Why does a California senator want to make it harder to catch bad doctors?

The prescription drug epidemic is a serial killer, claiming thousands of lives in the U.S. each year.

Opioid pill mills, trading in dangerous narcotics like oxycodone, have been shut down in Southern California and beyond, but investigators say there’s more work to be done.

Doctors have been arrested and prosecuted, including a Rowland Heights physician convicted of murder a year and a half ago in the deaths of three patients who overdosed on prescription meds.

So here’s a quiz.

A bill pending in Sacramento would:

A) Strengthen protections for patients and the general public.

B) Stiffen sanctions against offending doctors.

C) Make it easier to prosecute dirty doctors.

D) Make it harder to prosecute dirty doctors.

Hard to believe, but the answer is D.

As the law stands now, officers who investigate tips about doctors who write questionable prescriptions can check a monitoring database maintained by the California Department of Justice. There, they can look for patterns, or connections to criminal enterprises including big-time distributors and gang operations.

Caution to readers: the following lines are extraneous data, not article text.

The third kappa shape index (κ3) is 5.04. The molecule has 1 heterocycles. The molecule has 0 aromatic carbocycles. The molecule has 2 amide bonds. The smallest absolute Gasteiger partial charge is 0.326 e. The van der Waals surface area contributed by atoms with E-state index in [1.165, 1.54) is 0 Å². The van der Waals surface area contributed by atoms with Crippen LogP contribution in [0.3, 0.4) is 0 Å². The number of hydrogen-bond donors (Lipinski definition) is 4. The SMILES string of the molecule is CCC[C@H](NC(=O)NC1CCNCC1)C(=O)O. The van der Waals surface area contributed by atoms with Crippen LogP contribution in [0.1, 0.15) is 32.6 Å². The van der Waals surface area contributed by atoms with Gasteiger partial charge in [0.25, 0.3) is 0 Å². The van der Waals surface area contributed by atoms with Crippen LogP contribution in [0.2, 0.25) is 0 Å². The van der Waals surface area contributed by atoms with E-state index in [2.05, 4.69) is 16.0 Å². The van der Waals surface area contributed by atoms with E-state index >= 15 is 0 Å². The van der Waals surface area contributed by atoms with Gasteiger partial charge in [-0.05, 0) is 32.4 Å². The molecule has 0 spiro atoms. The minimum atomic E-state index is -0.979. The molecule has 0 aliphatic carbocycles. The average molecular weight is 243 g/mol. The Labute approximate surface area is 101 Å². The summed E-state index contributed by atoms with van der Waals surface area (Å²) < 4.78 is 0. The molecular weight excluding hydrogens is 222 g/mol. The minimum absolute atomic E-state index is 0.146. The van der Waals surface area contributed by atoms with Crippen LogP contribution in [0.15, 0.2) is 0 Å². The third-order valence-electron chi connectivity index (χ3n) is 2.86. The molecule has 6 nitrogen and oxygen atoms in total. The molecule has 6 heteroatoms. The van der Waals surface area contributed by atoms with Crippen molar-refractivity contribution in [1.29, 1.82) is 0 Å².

This database, which goes by the unfortunate name of the Controlled Substance Utilization Review and Evaluation System (CURES), is a vital resource, law enforcement officials say.

Is this helping patients or doctors?

But under Senate Bill 641, by Sen. Ricardo Lara (D-Bell Gardens), law enforcement officials would need to get a search warrant before using CURES to check on a doctor.

Why the change?

“Given the sensitive and confidential nature of the information within this system, there is a need to strengthen patient privacy protections,” Lara said in a statement emailed to me by his staff.

Lara, who is running for state insurance commissioner and is the author of California’s pending single-payer healthcare bill, said New York and Oregon require judicial permission before investigators can access their prescription-monitoring…

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